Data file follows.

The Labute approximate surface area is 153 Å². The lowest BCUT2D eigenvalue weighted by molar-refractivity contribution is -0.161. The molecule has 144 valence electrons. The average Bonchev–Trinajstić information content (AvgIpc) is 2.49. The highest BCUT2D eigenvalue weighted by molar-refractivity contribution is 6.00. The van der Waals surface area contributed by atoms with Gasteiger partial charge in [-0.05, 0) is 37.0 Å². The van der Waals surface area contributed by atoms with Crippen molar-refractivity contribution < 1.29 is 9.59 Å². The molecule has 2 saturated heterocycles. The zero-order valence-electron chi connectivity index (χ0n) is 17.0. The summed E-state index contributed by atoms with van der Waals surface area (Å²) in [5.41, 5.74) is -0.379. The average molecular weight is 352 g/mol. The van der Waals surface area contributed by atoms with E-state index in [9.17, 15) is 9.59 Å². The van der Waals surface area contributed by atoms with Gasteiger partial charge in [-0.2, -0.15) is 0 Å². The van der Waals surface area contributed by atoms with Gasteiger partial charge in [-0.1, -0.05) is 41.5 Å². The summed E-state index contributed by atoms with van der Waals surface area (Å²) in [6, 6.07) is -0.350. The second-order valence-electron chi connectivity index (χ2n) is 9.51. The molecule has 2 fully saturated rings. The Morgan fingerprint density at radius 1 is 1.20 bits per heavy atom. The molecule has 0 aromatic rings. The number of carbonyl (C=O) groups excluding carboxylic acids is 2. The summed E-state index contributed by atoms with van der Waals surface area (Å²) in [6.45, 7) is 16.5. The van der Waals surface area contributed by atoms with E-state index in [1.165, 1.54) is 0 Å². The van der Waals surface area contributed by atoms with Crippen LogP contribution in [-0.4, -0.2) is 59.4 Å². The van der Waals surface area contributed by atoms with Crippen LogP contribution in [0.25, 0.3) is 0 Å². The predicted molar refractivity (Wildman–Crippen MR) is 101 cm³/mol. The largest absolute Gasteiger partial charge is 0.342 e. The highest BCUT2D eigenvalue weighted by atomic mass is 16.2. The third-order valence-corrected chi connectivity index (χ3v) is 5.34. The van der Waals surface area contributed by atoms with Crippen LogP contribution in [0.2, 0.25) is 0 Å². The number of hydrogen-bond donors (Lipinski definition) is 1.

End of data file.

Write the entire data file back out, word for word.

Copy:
The Labute approximate surface area is 153 Å². The lowest BCUT2D eigenvalue weighted by molar-refractivity contribution is -0.161. The molecule has 144 valence electrons. The average Bonchev–Trinajstić information content (AvgIpc) is 2.49. The highest BCUT2D eigenvalue weighted by molar-refractivity contribution is 6.00. The van der Waals surface area contributed by atoms with Gasteiger partial charge in [-0.05, 0) is 37.0 Å². The van der Waals surface area contributed by atoms with Crippen molar-refractivity contribution < 1.29 is 9.59 Å². The molecule has 2 saturated heterocycles. The zero-order valence-electron chi connectivity index (χ0n) is 17.0. The summed E-state index contributed by atoms with van der Waals surface area (Å²) in [5.41, 5.74) is -0.379. The average molecular weight is 352 g/mol. The van der Waals surface area contributed by atoms with E-state index in [9.17, 15) is 9.59 Å². The van der Waals surface area contributed by atoms with Gasteiger partial charge in [-0.2, -0.15) is 0 Å². The van der Waals surface area contributed by atoms with Gasteiger partial charge in [-0.1, -0.05) is 41.5 Å². The summed E-state index contributed by atoms with van der Waals surface area (Å²) in [6, 6.07) is -0.350. The second-order valence-electron chi connectivity index (χ2n) is 9.51. The molecule has 2 fully saturated rings. The Morgan fingerprint density at radius 1 is 1.20 bits per heavy atom. The molecule has 0 aromatic rings. The number of carbonyl (C=O) groups excluding carboxylic acids is 2. The summed E-state index contributed by atoms with van der Waals surface area (Å²) in [6.45, 7) is 16.5. The van der Waals surface area contributed by atoms with E-state index in [1.165, 1.54) is 0 Å². The van der Waals surface area contributed by atoms with Crippen LogP contribution in [-0.4, -0.2) is 59.4 Å². The van der Waals surface area contributed by atoms with Crippen LogP contribution in [0.25, 0.3) is 0 Å². The predicted molar refractivity (Wildman–Crippen MR) is 101 cm³/mol. The largest absolute Gasteiger partial charge is 0.342 e. The highest BCUT2D eigenvalue weighted by atomic mass is 16.2. The third-order valence-corrected chi connectivity index (χ3v) is 5.34. The van der Waals surface area contributed by atoms with Crippen LogP contribution in [0.2, 0.25) is 0 Å². The number of hydrogen-bond donors (Lipinski definition) is 1.